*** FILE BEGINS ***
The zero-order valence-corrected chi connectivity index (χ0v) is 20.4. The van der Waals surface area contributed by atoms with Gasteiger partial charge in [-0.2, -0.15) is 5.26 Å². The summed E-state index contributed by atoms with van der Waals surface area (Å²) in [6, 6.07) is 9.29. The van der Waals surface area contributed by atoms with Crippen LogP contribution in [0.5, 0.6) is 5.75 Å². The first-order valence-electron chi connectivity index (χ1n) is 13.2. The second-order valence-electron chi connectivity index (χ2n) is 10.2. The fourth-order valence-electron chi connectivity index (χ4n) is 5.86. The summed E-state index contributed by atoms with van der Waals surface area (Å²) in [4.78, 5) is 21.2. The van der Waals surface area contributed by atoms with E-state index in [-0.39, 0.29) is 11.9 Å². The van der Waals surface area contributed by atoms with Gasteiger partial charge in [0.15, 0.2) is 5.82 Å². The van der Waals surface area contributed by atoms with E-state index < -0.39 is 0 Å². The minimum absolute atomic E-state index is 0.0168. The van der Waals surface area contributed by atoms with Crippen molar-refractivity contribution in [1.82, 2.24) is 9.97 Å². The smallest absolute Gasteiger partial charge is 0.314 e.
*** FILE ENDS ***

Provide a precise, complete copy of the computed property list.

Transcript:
The zero-order valence-corrected chi connectivity index (χ0v) is 20.4. The van der Waals surface area contributed by atoms with Gasteiger partial charge in [-0.2, -0.15) is 5.26 Å². The summed E-state index contributed by atoms with van der Waals surface area (Å²) in [6, 6.07) is 9.29. The van der Waals surface area contributed by atoms with Crippen LogP contribution in [0.5, 0.6) is 5.75 Å². The first-order valence-electron chi connectivity index (χ1n) is 13.2. The second-order valence-electron chi connectivity index (χ2n) is 10.2. The fourth-order valence-electron chi connectivity index (χ4n) is 5.86. The summed E-state index contributed by atoms with van der Waals surface area (Å²) in [4.78, 5) is 21.2. The van der Waals surface area contributed by atoms with E-state index in [-0.39, 0.29) is 11.9 Å². The van der Waals surface area contributed by atoms with Gasteiger partial charge in [0.15, 0.2) is 5.82 Å². The van der Waals surface area contributed by atoms with E-state index < -0.39 is 0 Å². The minimum absolute atomic E-state index is 0.0168. The van der Waals surface area contributed by atoms with Crippen molar-refractivity contribution in [1.82, 2.24) is 9.97 Å². The smallest absolute Gasteiger partial charge is 0.314 e.